Why Social Media Marketing is the New Word-of-Mouth

In times past, you may have gone to your family and your friends to research which banking institution was right for you. The same goes today, but consumers are communicating with their friends and “trusted advisors” via social media.

A recent LinkedIn study found that 63 percent of affluent consumers research financial services and products on social media before making decisions, and these decisions range from basic account services to second and third tier offerings, such as home mortgages and investment opportunities.

Social media marketing is shaking things up for credit unions!

Economic indicators are forecasting a rebound from the recession, and prospective homebuyers are taking advantage of the historic low home prices and mortgage rates. Even as recently as a decade ago, word of mouth referrals were how new business was generated, and how many consumers found a lending institution. Today, however, the Internet is on the forefront of how they are now shopping for a lender. Social media pages and the websites of credit unions, banks and other lending institutions are the primary stops for a potential costumers to read both member and industry reviews. Vicki Elme of the New York Times reported, “the top seven [financial institution] sites drew in 22 million domestic visits in April 2012 alone.”

Another way people are taking advantage of the social media outbreak is researching investment opportunities.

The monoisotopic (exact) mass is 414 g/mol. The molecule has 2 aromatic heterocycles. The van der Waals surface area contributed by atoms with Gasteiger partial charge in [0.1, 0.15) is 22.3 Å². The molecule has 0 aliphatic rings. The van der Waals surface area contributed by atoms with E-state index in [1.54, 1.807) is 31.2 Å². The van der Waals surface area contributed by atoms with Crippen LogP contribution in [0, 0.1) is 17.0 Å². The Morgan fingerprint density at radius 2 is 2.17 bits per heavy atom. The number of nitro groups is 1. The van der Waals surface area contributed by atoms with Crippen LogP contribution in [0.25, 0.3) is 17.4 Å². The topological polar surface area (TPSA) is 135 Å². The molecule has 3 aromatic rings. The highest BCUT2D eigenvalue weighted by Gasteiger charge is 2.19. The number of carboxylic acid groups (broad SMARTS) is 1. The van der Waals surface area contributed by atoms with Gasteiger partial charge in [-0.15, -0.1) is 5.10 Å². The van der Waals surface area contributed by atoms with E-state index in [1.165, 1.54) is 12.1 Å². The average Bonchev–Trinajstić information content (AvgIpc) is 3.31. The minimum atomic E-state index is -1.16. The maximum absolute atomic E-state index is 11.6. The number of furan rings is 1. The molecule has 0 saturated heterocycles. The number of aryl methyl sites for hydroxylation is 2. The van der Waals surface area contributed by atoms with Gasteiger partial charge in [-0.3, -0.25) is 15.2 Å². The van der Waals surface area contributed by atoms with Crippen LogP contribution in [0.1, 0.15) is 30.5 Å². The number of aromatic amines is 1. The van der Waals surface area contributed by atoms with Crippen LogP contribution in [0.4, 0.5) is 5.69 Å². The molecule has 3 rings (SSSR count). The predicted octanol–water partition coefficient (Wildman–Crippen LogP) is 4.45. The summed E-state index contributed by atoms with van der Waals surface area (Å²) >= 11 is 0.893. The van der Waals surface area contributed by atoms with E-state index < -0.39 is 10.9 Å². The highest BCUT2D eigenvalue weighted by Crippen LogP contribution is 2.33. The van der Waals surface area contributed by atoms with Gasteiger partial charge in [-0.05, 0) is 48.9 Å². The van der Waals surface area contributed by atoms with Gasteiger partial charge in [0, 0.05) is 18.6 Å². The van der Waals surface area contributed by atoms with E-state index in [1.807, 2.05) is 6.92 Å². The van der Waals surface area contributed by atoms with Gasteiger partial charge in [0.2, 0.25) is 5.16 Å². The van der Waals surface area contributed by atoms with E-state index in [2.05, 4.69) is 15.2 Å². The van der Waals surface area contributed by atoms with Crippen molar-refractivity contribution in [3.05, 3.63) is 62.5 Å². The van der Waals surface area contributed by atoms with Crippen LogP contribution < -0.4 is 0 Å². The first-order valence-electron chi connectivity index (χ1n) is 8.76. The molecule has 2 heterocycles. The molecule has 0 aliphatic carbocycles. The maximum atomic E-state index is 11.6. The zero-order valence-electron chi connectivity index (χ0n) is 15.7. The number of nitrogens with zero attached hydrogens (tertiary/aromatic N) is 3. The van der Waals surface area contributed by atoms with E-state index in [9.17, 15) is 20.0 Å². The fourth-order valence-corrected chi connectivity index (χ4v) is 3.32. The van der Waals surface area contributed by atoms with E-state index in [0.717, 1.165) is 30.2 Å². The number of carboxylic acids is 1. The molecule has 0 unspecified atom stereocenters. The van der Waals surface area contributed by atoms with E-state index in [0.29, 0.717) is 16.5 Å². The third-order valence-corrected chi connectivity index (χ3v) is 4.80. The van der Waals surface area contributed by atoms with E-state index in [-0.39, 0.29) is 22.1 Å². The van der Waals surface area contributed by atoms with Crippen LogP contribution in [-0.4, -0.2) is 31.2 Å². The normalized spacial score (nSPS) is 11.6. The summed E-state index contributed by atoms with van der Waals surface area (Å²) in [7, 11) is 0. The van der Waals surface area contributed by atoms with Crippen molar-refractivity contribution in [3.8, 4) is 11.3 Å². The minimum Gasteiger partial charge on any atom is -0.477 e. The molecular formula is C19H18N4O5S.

Cognet Research said, “70 percent of wealthy investors have reallocated investments, or begun or altered relationships with investment providers, based on content found through social media.” This is a staggering percentage considering how young social media really is, and that percentage is only going to increase. In the past, credit unions, financial advisors and investment companies would spend significant portions of their marketing budgets on traditional ad campaigns to reach the investment market. Now, they are shifting priorities and dollars toward the development of educating, enlightening and engaging social media content, as well as both monitoring and mining their social media platforms for leads. Jennifer Openshaw of said, “investors are paying less attention to those multi-million dollar ad campaigns, and more attention to social media networks.”

A survey conducted by The Financial Services Club said that 93 percent of consumers surveyed felt that financial institutions must focus on social media over the next five years in order to stand out in the marketplace.

This means social media will become our most dominant source of communication in the near future. Credit unions have always been about the personal connection to group of individuals that share a common connection — where they work, live, reside or worship. That connection brought the community of members closer together, yet social media, also meant to bring people closer together, actually reduces face-to-face interpersonal communication, and credit unions that adapt to that change in ethnography and take advantage of its mediums to engage with their audiences will continue to flourish.